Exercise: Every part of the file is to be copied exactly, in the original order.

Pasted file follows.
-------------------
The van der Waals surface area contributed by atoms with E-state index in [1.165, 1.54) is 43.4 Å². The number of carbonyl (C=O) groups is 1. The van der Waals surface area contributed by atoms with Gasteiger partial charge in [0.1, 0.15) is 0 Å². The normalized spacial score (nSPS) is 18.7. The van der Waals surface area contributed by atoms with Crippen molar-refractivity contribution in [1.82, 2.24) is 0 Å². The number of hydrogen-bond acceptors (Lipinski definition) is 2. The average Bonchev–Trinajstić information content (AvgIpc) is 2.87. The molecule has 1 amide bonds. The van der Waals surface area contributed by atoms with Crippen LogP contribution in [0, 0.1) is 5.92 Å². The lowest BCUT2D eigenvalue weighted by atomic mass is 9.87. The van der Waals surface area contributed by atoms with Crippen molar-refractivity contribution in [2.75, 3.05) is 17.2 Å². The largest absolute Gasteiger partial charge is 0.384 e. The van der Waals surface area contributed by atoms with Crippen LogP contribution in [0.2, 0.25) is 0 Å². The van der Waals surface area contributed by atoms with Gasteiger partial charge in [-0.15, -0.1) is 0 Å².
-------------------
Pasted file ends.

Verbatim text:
The van der Waals surface area contributed by atoms with E-state index in [1.165, 1.54) is 43.4 Å². The number of carbonyl (C=O) groups is 1. The van der Waals surface area contributed by atoms with Gasteiger partial charge in [0.1, 0.15) is 0 Å². The normalized spacial score (nSPS) is 18.7. The van der Waals surface area contributed by atoms with Crippen molar-refractivity contribution in [1.82, 2.24) is 0 Å². The number of hydrogen-bond acceptors (Lipinski definition) is 2. The average Bonchev–Trinajstić information content (AvgIpc) is 2.87. The molecule has 1 amide bonds. The van der Waals surface area contributed by atoms with Crippen LogP contribution in [0, 0.1) is 5.92 Å². The lowest BCUT2D eigenvalue weighted by atomic mass is 9.87. The van der Waals surface area contributed by atoms with Crippen molar-refractivity contribution in [2.75, 3.05) is 17.2 Å². The largest absolute Gasteiger partial charge is 0.384 e. The van der Waals surface area contributed by atoms with Crippen LogP contribution in [0.2, 0.25) is 0 Å². The van der Waals surface area contributed by atoms with Gasteiger partial charge in [-0.15, -0.1) is 0 Å².